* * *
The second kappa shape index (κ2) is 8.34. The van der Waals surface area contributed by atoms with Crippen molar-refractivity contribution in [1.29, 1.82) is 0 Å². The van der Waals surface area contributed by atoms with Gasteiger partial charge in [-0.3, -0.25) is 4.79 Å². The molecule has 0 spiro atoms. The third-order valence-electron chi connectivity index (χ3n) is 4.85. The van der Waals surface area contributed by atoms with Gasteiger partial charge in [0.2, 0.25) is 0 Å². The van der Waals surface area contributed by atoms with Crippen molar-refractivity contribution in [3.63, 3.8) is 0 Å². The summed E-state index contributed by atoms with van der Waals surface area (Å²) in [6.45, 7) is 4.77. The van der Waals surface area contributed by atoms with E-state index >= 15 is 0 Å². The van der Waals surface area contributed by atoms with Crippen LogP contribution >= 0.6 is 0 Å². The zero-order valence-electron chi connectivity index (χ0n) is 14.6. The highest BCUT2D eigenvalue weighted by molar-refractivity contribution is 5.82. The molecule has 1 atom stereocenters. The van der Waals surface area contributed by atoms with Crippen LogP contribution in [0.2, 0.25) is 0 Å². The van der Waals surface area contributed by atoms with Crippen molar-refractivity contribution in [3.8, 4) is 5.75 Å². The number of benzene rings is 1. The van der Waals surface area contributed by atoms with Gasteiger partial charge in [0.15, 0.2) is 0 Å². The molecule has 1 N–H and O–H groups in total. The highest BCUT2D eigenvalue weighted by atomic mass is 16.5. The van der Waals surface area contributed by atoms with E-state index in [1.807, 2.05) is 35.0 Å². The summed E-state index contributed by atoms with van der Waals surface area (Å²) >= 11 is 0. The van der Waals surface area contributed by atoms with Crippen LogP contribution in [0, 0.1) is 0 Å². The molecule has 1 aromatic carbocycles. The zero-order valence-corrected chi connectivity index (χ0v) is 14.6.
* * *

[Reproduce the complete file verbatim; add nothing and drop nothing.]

The second kappa shape index (κ2) is 8.34. The van der Waals surface area contributed by atoms with Crippen molar-refractivity contribution in [1.29, 1.82) is 0 Å². The van der Waals surface area contributed by atoms with Gasteiger partial charge in [-0.3, -0.25) is 4.79 Å². The molecule has 0 spiro atoms. The third-order valence-electron chi connectivity index (χ3n) is 4.85. The van der Waals surface area contributed by atoms with Gasteiger partial charge in [0.2, 0.25) is 0 Å². The van der Waals surface area contributed by atoms with Crippen molar-refractivity contribution in [3.63, 3.8) is 0 Å². The summed E-state index contributed by atoms with van der Waals surface area (Å²) in [6.45, 7) is 4.77. The van der Waals surface area contributed by atoms with E-state index >= 15 is 0 Å². The van der Waals surface area contributed by atoms with Crippen LogP contribution >= 0.6 is 0 Å². The zero-order valence-electron chi connectivity index (χ0n) is 14.6. The highest BCUT2D eigenvalue weighted by molar-refractivity contribution is 5.82. The molecule has 1 atom stereocenters. The van der Waals surface area contributed by atoms with Crippen LogP contribution in [0.2, 0.25) is 0 Å². The van der Waals surface area contributed by atoms with Crippen molar-refractivity contribution in [3.8, 4) is 5.75 Å². The number of benzene rings is 1. The van der Waals surface area contributed by atoms with Gasteiger partial charge in [0.15, 0.2) is 0 Å². The molecule has 1 N–H and O–H groups in total. The highest BCUT2D eigenvalue weighted by atomic mass is 16.5. The van der Waals surface area contributed by atoms with E-state index in [1.807, 2.05) is 35.0 Å². The summed E-state index contributed by atoms with van der Waals surface area (Å²) >= 11 is 0. The van der Waals surface area contributed by atoms with Crippen LogP contribution in [0, 0.1) is 0 Å². The molecule has 1 aromatic carbocycles. The zero-order valence-corrected chi connectivity index (χ0v) is 14.6.